You Only Live Twice (1967)

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Place yourself entirely in their hands, my dear Bond-san. Rule number one: is never do anything yourself – when someone else can do it for you. During the Cold War, American and Russian spacecrafts go missing, leaving each superpower believing the other is to blame. As the world teeters on the brink of nuclear war, British intelligence learns that one of the crafts has landed in the Sea of Japan. After faking his own death, secret agent James Bond (Sean Connery) is sent to investigate, resurfacing (literally) in Japan where he’s aided by Tiger Tanaka (Tetsuro Tamba) and the beautiful Aki (Akiko Wakabayashi), who help him uncover a sinister global conspiracy which appears to implicate SPECTRE and Red China but it means training as a ninja and disguising himself as a local fisherman … The Japanese volcano Mount Shinmoedake which serves as the centre of this film’s action erupted yesterday, just in time to whet my appetite for this fifth James Bond spy adventure. It’s the one that Roald Dahl wrote, jettisoning most of Ian Fleming’s 1964 novel with a storyline by Harold Jack Bloom and becoming nigh-on nonsensical in the process. Nonetheless there are certain pleasures to be had: it looks superb courtesy of Ken Adam’s design and Freddie Young’s cinematography; we finally see Blofeld in the personage of Donald Pleasence (a much-parodied performance); and there’s the spectacle of Connery and his hard-working toupée turning Japanese and watching Sumo wrestlers and getting his very own ninja on. It’s hardly surprising given the way the series was going that Connery took a hiatus (announced mid-production) but he returned four years later in Diamonds Are Forever, which has Charles Gray as Blofeld – he plays Henderson here In between of course we got what might be the greatest Bond movie of them all, OHMSS. This however is directed by Lewis Gilbert, who would go on to make The Spy Who Loved Me and Moonraker and he has fun with the location shoot creating some really well-paced scenes in beautiful settings. And there’s that song, with lyrics by Leslie Bricusse and performed by Nancy Sinatra.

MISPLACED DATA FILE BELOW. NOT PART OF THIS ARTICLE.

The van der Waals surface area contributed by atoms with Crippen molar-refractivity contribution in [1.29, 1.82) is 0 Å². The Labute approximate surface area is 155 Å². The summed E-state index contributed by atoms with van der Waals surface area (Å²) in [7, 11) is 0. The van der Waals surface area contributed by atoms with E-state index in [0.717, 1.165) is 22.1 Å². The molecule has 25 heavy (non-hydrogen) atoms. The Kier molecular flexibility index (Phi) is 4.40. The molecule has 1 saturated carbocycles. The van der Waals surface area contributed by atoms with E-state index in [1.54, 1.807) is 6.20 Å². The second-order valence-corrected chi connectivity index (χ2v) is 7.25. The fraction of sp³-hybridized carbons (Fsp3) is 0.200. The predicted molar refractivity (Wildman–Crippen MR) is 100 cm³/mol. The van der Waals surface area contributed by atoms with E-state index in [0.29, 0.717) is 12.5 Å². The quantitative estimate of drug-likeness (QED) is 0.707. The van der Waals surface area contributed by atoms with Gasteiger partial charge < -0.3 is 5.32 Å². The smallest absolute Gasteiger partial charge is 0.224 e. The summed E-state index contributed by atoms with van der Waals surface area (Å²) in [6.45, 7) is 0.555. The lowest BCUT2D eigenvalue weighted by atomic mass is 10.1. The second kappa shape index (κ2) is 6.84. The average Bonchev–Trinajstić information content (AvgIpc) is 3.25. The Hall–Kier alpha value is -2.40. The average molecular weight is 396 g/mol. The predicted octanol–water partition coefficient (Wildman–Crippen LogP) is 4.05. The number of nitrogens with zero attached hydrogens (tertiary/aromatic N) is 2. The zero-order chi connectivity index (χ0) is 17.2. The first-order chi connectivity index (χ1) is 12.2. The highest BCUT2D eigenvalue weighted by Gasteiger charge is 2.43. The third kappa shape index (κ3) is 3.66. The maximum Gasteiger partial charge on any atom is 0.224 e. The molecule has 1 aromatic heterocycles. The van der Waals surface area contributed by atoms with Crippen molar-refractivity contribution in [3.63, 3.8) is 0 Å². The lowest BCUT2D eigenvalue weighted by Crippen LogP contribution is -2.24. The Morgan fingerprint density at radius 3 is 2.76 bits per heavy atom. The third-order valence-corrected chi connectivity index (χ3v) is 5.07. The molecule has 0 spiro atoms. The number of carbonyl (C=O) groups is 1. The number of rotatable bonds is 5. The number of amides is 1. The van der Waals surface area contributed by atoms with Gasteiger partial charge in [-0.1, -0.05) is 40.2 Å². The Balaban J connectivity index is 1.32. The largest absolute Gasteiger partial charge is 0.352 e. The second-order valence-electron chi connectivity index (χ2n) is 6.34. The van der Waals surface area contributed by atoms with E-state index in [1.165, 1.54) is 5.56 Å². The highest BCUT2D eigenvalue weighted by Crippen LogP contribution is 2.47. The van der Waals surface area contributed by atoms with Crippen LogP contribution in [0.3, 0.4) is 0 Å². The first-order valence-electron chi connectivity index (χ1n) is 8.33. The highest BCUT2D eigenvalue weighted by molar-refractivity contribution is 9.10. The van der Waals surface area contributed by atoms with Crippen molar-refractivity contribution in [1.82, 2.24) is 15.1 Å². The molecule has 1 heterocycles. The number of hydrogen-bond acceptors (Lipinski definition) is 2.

Bedknobs and Broomsticks (1971)

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Filigree, apogee, pedigree, perigee! During the Battle of Britain, Miss Eglantine Price (Angela Lansbury), a cunning apprentice witch, decides to use her supernatural powers to defeat the Nazi menace. She sets out to accomplish this task with the aid of three  children who have been evacuated from the London Blitz and they go along to get along after a difficult introduction – they’re city kids stuck in the wilds of rural England and she’s forced to take them into her very big house where she serves healthy food which is utterly alien to them. Joined by the hapless Emelius Brown (David Tomlinson), the head of Miss Price’s witchcraft training correspondence school in London, the crew uses an enchanted bed to travel into a fantasy land and foil encroaching German troops as well as dealing with an unscrupulous conman … Well it’s a very snowy day here at Mondo Towers so there was nothing left but haul out Uncle Walt to toast up my chattering tootsies. This is a childhood favourite, a long and entertaining part-animated fantasy comic WW2 drama with not a little music thrown in to complete the Poppins-a-like formula perfected by the studio during the previous decade. Lansbury has the role purportedly rejected by Julie Andrews and David Tomlinson returns as the slightly bewildered adult male – albeit Mary Norton’s wartime books which provide the source material have no relation to the earlier film. The Magic Bedknob, Or How to Become a Witch in Ten Easy Lessons and Bonfires and Broomsticks provide the arc of the narrative which is enlivened by integrated cartoon and musical sequences. Let’s face it, it takes the House of Mouse to turn WW2 into a delightful musical fairytale with songs by the Sherman brothers, a fantasy football match on a desert island, a resourceful Territorial Army and a very cool cat making for totally bewitching family fun. Hurray! Screenplay by Bill Walsh and Don DaGradi, directed by Robert Stevenson.

The Shape of Water (2017)